Some software does not consult the list of trusted certification authorities and therefore rejects the filter's certificate. In order to allow such software to work, active decryption must be disabled and filters will usually let you selectively disable HTTPS decryption for specific websites.

The method used to retaining compatibility with such software varies between the various filtering products which are on the market. Opendium systems have a built in list of websites for which decryption should be disabled to work around these compatibility problems, and you can add additional sites if necessary.


Schools must find a balance between privacy and safety. Most filters will let you selectively disable HTTPS decryption for some websites. Since practically every filtering system will collect some data about your users' browsing habits, your acceptable use policy (AUP) should already mention that you may monitor communications. If you are employing HTTPS decryption, your AUP should reflect this too.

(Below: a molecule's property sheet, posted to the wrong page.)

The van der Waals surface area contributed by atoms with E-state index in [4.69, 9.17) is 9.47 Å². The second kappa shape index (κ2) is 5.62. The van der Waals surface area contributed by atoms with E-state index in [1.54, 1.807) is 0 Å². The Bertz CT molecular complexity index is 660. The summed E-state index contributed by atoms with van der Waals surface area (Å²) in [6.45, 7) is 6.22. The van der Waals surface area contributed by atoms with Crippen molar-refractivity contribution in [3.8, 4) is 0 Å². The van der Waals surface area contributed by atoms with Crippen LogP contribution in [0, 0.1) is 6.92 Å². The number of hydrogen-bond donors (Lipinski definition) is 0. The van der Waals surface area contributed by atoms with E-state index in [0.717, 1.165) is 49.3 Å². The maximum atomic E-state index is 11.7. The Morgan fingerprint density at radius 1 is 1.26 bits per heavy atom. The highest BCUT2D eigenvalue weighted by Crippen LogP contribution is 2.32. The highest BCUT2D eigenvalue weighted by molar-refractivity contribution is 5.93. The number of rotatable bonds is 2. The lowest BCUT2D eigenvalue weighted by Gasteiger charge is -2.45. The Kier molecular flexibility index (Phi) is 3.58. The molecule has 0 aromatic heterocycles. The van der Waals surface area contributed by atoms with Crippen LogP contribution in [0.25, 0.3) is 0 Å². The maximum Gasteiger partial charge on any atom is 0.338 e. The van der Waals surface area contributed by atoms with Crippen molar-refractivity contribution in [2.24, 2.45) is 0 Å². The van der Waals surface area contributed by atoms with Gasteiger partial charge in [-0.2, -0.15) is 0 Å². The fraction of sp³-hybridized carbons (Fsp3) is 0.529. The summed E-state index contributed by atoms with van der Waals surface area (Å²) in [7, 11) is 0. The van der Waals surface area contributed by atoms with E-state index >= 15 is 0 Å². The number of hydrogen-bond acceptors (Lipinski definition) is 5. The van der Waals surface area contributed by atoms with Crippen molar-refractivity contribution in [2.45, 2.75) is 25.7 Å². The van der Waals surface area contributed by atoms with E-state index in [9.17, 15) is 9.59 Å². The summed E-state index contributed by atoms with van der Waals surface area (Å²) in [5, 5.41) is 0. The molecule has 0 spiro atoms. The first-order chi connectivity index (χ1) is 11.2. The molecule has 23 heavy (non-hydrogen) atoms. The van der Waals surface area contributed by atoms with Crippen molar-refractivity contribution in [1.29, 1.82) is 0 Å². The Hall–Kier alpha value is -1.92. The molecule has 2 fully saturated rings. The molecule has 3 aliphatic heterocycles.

Permission should be sought from the user prior to installing the web filter's certificate onto personal devices.


If the web filter is decrypting and decrypting HTTPS communications, its security must be considered. Logging data about banking transactions should probably be avoided, and our systems default to excluding banking sites from decryption. Even with this safeguard, there is the potential for the filter's capabilities to be abused to capture or modify encrypted communications.

In February 2015, laptop manufacturer Lenovo were found to be shipping computers pre-installed with software called Superfish VisualDiscovery. Superfish intercepted and decrypted HTTPS connections and injected adverts into them. More recently, it has been discovered that Dell may have been doing something similar. These cases are cause for serious security concerns. Anyone with access to the private certification authority key can forge certificates and therefore intercept secure communications. The private key was installed on all of the computers and they all used the same key, leading to the key being obtainable by anyone. This is not a concern for reputable web filters, as the private key is usually only installed on the web filter server itself and should be unique to the school.